We reach the tail end of our Hellraiser series with number 8 in the franchise Hellraiser: Hellworld. Released an unthinkable and almost impressive 92 DAYS after Hellraiser: Deader was released. Honestly, I can imagine people renting out Deader and then three months later going back to Blockbuster (we had an ExtraVision near us in Belfast) and being flummoxed as to what on Earth was Hellworld doing there. Carl Dupre returned to direct this one with the dreaded Ron Schmidt writing once more. I almost imagine that Schmidt adapted the scripts of all FOUR. Yes four of his Hellraiser’s in one week after getting access to the Dimensions dusty script pile.
Anyway! Most importantly this would be the last time Doug Bradley would portray Pinhead. No matter what you say (and oh my have there have been many a word shared) about the later films. He has tried to keep integrity to the character and his loss in the latest two films is severely felt by audiences. Let’s get into the review, shall we!
A group of young adults, Chelsea (Kathryn Winnick), Mike (Henry Cavill) and others spend their day’s online playing games are invited to a Hellworld secret party in a mysterious mansion owned or run by The Host (Lance Henriksen). As our group roams the vast building during the party one by one they are slowly picked off by Cenobites. Or are they?
To the astonishment of absolutely no one. Schmidt has decided to return to the old hallucination writing plot line that he used a few films previous. This of course goes as you would expect. Instead of having Cenobites properly roam to find people who have opened an online Lament Configuration box. We have moments that are just slasher nonsense. I love me a good slasher film as well, but to be so lazy with it here as they are and to allow the film to have veered so far from what made Hellraiser well Hellraiser, is inexcusable.
The worst thing about this is that there is so much potential in this idea. To have people (perhaps make it a dark web idea game) that people have to purposely look for to play (much like the Lament Configuration in real life). Then our Cenobites can come in and get them. You can even add in the party house idea as it would be this very select group of people who wanted to explore the depths. Even if it is online. Yet, here we are, with a film that just twists itself into borderline parody. Hellraiser: Hellworld almost works. Almost.
It wouldn’t be a good film, but it would have been a standard early 2000s horror involving teens/young adults. That would be sufficient for the era. It is the films before it that allow for the goodwill in this film to dissipate so quickly after the premise has been presented to us. It needs to be noted that Pinhead should only ever utilise the chains so he can rip a person’s soul apart. There should never be a scene with Pinhead merely (I say merely) decapitating someone with a knife. That isn’t him, it has never been him.
The use of Bradley here is horrific. They have stripped his portrayal of Pinhead away to the point that you really can’t recognise him and the 1987 Pinhead. Popping up to scare and kill, instead of being that omnipresent being, waiting for you to make the mistake. His presence and scariness are lost on the audience when he is marketed everywhere. You have to imagine is this more of a film to push out a tonne of merch for Pinhead as Dimension Films probably say goodbye to it for a few years? It feels cheap. We shouldn’t be seeing this in any film.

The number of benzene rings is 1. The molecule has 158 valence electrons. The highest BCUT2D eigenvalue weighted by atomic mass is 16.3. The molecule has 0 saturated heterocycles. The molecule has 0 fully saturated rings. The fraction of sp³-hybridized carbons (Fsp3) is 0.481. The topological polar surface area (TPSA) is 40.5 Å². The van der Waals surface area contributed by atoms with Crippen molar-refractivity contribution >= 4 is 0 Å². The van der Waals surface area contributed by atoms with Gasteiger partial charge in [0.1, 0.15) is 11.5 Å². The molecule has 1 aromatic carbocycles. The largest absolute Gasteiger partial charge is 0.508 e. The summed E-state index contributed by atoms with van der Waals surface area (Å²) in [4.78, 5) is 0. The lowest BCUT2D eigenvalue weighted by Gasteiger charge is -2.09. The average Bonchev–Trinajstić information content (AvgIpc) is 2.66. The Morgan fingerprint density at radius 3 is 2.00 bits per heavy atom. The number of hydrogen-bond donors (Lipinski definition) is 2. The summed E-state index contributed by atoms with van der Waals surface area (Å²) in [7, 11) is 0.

The performances of Henriksen and Winnick are what drive the film to any remoteness of decency. The cast is helped by Hellraiser: Hellworld seemingly having a proper script that was made on spec. It does make a difference in comparison to the last few entries. Sadly it is just not a good script so anything new about the film is lost to poor dialogue and terrible plotting.
What Hellraiser: Hellworld was influenced by was Saw, which was released a year prior. There are setups here for death scenes that look like the cheapest, ditched trap designs from Saw. It is a bit uninspired if we are honest and that kind of describes the franchise at this point. There are points of ideas that could be something, but the rush to get the films out (four in five years) just stops any possibility for a decent pre-production time to sort out any issues. It is a trend that most franchises had around this time and in the 90s. Just a shame that this and other franchises couldn’t hold their horses with having releases so soon and allow for a good film to come from it. By allowing a good film to be made, it would have driven the franchise to something special.
With Hellraiser: Hellworld, we are left with a film that had the potential to be a great little horror film (even on a DTV budget) yet a lack of production time and an utterly horrible script blew the chances of that away. A shame.
If you enjoyed our review of Hellraiser: Hellworld then feel free to have a read of our review of the previous films from the franchise.
I am but a small website in this big wide world. As much as I would love to make this website a big and wonderful entity that would bring in more costs. So for now all I hope is to make Upcoming On Screen self sufficient enough to where any website fees are less of a worry for me in the future. You can support the website below…
You can support us in a variety of ways (other than that wonderful word of mouth) and those lovely follows. If you are so inclined to help us out then you can support us via Patreon, find our link here! We don’t want to ask much from you, so for now we have limited our tiers to £1.50 and £3.50. These will of course grow the more we plan to do here at Upcoming On Screen.
Thanks for reading, every view helps us out more than you would think (we have fragile egos). Until next time.